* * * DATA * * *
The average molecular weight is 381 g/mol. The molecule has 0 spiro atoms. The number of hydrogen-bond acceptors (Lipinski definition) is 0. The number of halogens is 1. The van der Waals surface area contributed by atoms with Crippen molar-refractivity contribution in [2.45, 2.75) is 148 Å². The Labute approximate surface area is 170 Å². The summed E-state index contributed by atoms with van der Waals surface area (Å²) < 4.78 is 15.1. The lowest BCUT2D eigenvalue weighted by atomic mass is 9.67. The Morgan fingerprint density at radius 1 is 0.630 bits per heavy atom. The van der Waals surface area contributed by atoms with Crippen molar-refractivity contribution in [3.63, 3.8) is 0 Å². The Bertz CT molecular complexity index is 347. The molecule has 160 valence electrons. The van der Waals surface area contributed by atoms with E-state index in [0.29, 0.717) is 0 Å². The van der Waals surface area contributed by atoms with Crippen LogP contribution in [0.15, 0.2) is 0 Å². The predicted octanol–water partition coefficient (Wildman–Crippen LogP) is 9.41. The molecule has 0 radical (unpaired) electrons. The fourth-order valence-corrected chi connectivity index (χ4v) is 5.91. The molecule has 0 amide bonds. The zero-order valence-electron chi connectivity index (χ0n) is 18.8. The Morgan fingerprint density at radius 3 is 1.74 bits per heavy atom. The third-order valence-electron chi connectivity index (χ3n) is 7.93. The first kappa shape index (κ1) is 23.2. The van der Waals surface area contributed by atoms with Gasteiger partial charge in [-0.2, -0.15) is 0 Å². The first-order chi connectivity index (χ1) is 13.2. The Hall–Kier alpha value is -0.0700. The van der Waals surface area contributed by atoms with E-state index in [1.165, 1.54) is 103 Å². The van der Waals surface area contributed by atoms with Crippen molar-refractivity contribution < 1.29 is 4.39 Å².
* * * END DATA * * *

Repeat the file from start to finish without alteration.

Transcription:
The average molecular weight is 381 g/mol. The molecule has 0 spiro atoms. The number of hydrogen-bond acceptors (Lipinski definition) is 0. The number of halogens is 1. The van der Waals surface area contributed by atoms with Crippen molar-refractivity contribution in [2.45, 2.75) is 148 Å². The Labute approximate surface area is 170 Å². The summed E-state index contributed by atoms with van der Waals surface area (Å²) < 4.78 is 15.1. The lowest BCUT2D eigenvalue weighted by atomic mass is 9.67. The Morgan fingerprint density at radius 1 is 0.630 bits per heavy atom. The van der Waals surface area contributed by atoms with Crippen molar-refractivity contribution in [3.63, 3.8) is 0 Å². The Bertz CT molecular complexity index is 347. The molecule has 160 valence electrons. The van der Waals surface area contributed by atoms with E-state index in [0.29, 0.717) is 0 Å². The van der Waals surface area contributed by atoms with Crippen LogP contribution in [0.15, 0.2) is 0 Å². The predicted octanol–water partition coefficient (Wildman–Crippen LogP) is 9.41. The molecule has 0 radical (unpaired) electrons. The fourth-order valence-corrected chi connectivity index (χ4v) is 5.91. The molecule has 0 amide bonds. The zero-order valence-electron chi connectivity index (χ0n) is 18.8. The Morgan fingerprint density at radius 3 is 1.74 bits per heavy atom. The third-order valence-electron chi connectivity index (χ3n) is 7.93. The first kappa shape index (κ1) is 23.2. The van der Waals surface area contributed by atoms with Gasteiger partial charge in [-0.2, -0.15) is 0 Å². The first-order chi connectivity index (χ1) is 13.2. The Hall–Kier alpha value is -0.0700. The van der Waals surface area contributed by atoms with E-state index in [1.165, 1.54) is 103 Å². The van der Waals surface area contributed by atoms with Crippen molar-refractivity contribution < 1.29 is 4.39 Å².